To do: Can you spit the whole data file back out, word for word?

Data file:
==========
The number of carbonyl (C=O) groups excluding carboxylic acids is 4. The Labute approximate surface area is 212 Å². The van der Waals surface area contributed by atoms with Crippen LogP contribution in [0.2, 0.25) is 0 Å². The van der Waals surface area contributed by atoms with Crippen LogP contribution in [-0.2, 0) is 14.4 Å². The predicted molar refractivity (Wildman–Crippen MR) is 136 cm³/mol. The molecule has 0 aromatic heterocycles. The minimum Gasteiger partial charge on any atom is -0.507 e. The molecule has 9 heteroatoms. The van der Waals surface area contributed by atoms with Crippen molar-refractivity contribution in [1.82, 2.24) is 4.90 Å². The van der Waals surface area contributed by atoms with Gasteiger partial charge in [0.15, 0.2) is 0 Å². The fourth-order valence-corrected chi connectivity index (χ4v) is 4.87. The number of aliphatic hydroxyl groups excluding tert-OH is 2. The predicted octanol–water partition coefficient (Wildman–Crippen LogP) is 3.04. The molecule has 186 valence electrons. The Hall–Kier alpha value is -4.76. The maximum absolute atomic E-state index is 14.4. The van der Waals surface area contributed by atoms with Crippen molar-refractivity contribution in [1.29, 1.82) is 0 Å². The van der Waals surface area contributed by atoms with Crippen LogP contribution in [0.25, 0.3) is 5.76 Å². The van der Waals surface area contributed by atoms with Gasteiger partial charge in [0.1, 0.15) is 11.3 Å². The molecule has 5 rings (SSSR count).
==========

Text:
The number of carbonyl (C=O) groups excluding carboxylic acids is 4. The Labute approximate surface area is 212 Å². The van der Waals surface area contributed by atoms with Crippen LogP contribution in [0.2, 0.25) is 0 Å². The van der Waals surface area contributed by atoms with Crippen LogP contribution in [-0.2, 0) is 14.4 Å². The predicted molar refractivity (Wildman–Crippen MR) is 136 cm³/mol. The molecule has 0 aromatic heterocycles. The minimum Gasteiger partial charge on any atom is -0.507 e. The molecule has 9 heteroatoms. The van der Waals surface area contributed by atoms with Crippen molar-refractivity contribution in [1.82, 2.24) is 4.90 Å². The van der Waals surface area contributed by atoms with Gasteiger partial charge in [0.15, 0.2) is 0 Å². The fourth-order valence-corrected chi connectivity index (χ4v) is 4.87. The number of aliphatic hydroxyl groups excluding tert-OH is 2. The predicted octanol–water partition coefficient (Wildman–Crippen LogP) is 3.04. The molecule has 186 valence electrons. The Hall–Kier alpha value is -4.76. The maximum absolute atomic E-state index is 14.4. The van der Waals surface area contributed by atoms with Crippen molar-refractivity contribution in [1.29, 1.82) is 0 Å². The van der Waals surface area contributed by atoms with Crippen LogP contribution in [0.25, 0.3) is 5.76 Å². The van der Waals surface area contributed by atoms with Gasteiger partial charge in [0.1, 0.15) is 11.3 Å². The molecule has 5 rings (SSSR count).